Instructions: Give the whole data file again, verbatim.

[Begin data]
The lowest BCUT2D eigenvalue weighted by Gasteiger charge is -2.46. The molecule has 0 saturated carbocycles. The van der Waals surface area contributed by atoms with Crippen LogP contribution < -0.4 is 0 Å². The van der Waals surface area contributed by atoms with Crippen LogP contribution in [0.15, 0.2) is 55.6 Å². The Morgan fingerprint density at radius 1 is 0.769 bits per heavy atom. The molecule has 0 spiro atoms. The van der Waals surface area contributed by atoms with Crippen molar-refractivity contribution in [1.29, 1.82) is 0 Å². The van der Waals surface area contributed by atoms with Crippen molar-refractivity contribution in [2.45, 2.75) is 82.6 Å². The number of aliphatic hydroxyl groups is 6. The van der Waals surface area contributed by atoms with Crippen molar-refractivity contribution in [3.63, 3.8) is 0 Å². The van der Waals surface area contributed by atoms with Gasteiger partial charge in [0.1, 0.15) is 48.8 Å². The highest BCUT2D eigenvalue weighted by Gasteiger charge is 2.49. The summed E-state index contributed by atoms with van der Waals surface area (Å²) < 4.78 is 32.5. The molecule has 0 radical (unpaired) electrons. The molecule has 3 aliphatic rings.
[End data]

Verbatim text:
The lowest BCUT2D eigenvalue weighted by Gasteiger charge is -2.46. The molecule has 0 saturated carbocycles. The van der Waals surface area contributed by atoms with Crippen LogP contribution < -0.4 is 0 Å². The van der Waals surface area contributed by atoms with Crippen LogP contribution in [0.15, 0.2) is 55.6 Å². The Morgan fingerprint density at radius 1 is 0.769 bits per heavy atom. The molecule has 0 spiro atoms. The van der Waals surface area contributed by atoms with Crippen molar-refractivity contribution in [1.29, 1.82) is 0 Å². The van der Waals surface area contributed by atoms with Crippen molar-refractivity contribution in [2.45, 2.75) is 82.6 Å². The number of aliphatic hydroxyl groups is 6. The van der Waals surface area contributed by atoms with Crippen molar-refractivity contribution in [3.63, 3.8) is 0 Å². The van der Waals surface area contributed by atoms with Gasteiger partial charge in [0.1, 0.15) is 48.8 Å². The highest BCUT2D eigenvalue weighted by Gasteiger charge is 2.49. The summed E-state index contributed by atoms with van der Waals surface area (Å²) < 4.78 is 32.5. The molecule has 0 radical (unpaired) electrons. The molecule has 3 aliphatic rings.